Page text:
Baxter’s land use plan identifies south Baxter as a potential corridor for a future east/west trail, and new federal money is available to build trails and recreational facilities that gain from Camp Ripley’s Sentinel Landscape designation. A trail system, with Sylvan Township and Baxter each taking parts to connect it, is expected to have a price tag of about $10 million. That trail system could also take on a larger role as the Camp Ripley Veterans State Trail gains traction.
What was different at the Tuesday, Feb. 20, City Council meeting was public feedback as property owners who live by the parkland said they only recently heard about the grant application option, money for the access road and trail, along with the potential need to buy property for it. The engineer’s estimate for total funding of eligible costs for the project was listed at $3,383,384 in 2024 with total city costs estimated to be $507,507. Those costs were similar if slightly higher for the funding year 2025.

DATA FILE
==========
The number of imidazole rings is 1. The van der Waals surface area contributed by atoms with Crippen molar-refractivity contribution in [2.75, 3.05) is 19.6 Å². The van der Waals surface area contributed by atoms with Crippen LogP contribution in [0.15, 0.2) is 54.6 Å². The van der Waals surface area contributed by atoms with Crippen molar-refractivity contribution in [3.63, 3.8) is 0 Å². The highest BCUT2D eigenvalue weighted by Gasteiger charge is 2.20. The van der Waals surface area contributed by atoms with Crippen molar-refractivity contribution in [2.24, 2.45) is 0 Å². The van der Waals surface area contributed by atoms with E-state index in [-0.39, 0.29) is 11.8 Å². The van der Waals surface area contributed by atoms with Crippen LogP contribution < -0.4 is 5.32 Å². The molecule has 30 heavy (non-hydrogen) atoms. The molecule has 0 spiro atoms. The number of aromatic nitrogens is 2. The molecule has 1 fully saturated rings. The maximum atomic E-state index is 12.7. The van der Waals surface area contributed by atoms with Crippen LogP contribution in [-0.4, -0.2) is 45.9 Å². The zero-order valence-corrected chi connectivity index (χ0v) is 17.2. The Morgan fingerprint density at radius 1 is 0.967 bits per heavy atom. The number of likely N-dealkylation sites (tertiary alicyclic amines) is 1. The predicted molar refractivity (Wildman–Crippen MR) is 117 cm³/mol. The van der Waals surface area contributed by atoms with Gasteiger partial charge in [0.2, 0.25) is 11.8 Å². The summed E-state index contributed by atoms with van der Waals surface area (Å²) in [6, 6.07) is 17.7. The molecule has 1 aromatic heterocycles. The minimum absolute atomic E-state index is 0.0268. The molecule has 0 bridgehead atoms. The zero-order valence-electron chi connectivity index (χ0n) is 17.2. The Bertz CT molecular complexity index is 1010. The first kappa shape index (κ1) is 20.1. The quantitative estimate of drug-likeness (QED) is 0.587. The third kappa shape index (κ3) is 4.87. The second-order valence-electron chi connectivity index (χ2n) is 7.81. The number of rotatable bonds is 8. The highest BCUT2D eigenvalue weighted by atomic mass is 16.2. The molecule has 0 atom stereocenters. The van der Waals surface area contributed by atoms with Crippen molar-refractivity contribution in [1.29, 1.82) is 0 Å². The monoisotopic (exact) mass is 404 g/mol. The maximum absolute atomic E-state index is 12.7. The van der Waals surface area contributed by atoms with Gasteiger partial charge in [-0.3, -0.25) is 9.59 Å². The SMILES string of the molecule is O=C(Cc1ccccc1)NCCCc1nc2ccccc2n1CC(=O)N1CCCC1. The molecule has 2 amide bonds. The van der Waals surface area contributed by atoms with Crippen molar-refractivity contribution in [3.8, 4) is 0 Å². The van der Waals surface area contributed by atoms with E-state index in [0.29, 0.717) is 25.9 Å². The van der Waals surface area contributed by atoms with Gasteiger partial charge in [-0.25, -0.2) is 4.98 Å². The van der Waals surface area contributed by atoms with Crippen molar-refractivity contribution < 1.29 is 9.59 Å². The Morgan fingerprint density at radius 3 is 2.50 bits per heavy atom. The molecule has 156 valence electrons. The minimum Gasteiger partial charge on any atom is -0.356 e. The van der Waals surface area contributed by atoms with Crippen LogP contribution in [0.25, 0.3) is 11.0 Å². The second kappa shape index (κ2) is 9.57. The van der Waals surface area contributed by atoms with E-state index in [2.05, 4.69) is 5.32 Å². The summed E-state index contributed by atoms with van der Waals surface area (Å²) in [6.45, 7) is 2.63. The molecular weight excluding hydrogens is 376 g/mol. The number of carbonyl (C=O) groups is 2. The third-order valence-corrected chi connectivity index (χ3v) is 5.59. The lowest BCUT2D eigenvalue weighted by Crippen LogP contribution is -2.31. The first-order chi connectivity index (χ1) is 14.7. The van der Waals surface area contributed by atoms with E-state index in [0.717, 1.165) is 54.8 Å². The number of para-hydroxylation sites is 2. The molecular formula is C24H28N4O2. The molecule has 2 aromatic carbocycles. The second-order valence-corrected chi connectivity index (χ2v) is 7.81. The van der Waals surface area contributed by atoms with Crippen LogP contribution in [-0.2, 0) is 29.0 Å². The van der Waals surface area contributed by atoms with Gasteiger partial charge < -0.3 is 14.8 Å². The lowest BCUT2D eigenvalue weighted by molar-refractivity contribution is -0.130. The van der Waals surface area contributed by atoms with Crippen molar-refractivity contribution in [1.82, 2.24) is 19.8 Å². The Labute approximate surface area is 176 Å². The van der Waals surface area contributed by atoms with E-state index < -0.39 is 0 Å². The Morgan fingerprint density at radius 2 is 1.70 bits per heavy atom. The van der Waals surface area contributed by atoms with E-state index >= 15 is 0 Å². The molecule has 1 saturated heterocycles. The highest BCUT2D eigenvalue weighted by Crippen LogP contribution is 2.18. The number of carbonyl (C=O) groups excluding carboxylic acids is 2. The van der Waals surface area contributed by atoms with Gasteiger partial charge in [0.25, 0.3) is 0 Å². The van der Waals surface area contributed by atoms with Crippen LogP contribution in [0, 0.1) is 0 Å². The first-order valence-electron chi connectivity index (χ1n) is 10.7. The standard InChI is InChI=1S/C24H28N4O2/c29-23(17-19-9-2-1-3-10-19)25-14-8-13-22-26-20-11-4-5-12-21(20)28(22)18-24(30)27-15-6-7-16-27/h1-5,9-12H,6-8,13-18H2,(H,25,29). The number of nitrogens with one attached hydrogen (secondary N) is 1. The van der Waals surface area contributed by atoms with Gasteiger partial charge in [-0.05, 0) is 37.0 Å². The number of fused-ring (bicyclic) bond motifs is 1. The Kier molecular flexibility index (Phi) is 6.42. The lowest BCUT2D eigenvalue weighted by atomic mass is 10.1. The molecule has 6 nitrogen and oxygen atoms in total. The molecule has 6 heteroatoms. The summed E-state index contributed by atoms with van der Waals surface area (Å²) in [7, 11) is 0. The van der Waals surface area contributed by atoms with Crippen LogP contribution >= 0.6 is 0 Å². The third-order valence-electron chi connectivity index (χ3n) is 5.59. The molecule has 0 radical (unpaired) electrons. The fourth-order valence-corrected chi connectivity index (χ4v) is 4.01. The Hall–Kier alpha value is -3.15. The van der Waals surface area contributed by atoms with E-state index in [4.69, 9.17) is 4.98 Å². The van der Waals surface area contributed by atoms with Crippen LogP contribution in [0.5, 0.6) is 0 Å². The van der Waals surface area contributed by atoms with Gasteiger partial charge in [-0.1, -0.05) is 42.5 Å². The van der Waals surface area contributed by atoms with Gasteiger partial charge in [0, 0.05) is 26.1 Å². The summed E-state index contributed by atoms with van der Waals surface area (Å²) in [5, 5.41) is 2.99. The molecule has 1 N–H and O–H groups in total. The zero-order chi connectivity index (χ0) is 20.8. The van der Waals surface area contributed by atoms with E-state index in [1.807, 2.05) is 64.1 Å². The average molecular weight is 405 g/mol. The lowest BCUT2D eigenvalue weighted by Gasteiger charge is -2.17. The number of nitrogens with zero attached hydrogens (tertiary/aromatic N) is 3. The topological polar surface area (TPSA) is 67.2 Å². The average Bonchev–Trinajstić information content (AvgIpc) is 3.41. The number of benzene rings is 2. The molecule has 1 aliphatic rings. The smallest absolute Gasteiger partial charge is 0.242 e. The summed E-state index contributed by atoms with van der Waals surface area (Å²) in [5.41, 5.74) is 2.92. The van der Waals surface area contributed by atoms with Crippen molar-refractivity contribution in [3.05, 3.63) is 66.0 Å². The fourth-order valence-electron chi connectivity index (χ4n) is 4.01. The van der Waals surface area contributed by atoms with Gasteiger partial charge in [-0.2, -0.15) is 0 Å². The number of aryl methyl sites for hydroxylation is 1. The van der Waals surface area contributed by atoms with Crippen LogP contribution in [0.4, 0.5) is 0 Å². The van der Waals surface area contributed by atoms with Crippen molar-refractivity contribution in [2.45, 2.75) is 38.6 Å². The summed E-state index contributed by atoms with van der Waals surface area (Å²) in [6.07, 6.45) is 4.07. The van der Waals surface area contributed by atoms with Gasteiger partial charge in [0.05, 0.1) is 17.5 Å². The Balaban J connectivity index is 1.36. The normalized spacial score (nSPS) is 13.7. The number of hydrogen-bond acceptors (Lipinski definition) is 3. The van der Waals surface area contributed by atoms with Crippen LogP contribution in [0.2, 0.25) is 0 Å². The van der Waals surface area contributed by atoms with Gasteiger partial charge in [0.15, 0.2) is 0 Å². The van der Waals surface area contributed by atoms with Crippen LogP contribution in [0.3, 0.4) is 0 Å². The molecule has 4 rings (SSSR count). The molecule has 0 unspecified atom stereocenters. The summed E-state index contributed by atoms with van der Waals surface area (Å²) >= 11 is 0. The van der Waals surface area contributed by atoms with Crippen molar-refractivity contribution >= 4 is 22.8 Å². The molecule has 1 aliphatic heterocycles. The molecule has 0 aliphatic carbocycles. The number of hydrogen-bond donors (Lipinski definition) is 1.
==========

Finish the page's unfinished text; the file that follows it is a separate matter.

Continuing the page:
Property owners said they should have been notified and found out about the meeting through a neighbor. Trevor Walter, public works director and city engineer, said if the council voted for the application, which may or may not be awarded to the city, the plan was to notify property owners. Walter also said the plan for southwest Baxter land was the subject of previous public meetings.
Dain Barrett said the whole area was once all Barrett land and now they have the last piece on the other side of where the access to Mississippi Overlook Park is proposed. Barrett told the council they have people on their property who don’t know where the public land ends and private begins, even though the land is posted as private. He said something needs to be done with more law enforcement in the area, noting people are trespassing routinely and using the land the wrong way. He pointed to potential conflicts with people on the trail and firearms hunting in the same area.
John Ring said his interest was Red River Drive, which continues to have safety concerns and should be a priority in funding. That area was part of the overall project but not included in the first phase of funding.
Dean Renneke proposed alternate routes, such as using Oakwood, for the access he said the city had not considered following the power line and using an existing easement and using Oakdale. The city noted a study that determined the best way to bring the public to the park was to use Jasperwood instead of using a residential neighborhood.
What they all agreed upon was their description of the public property as a phenomenal and beautiful area.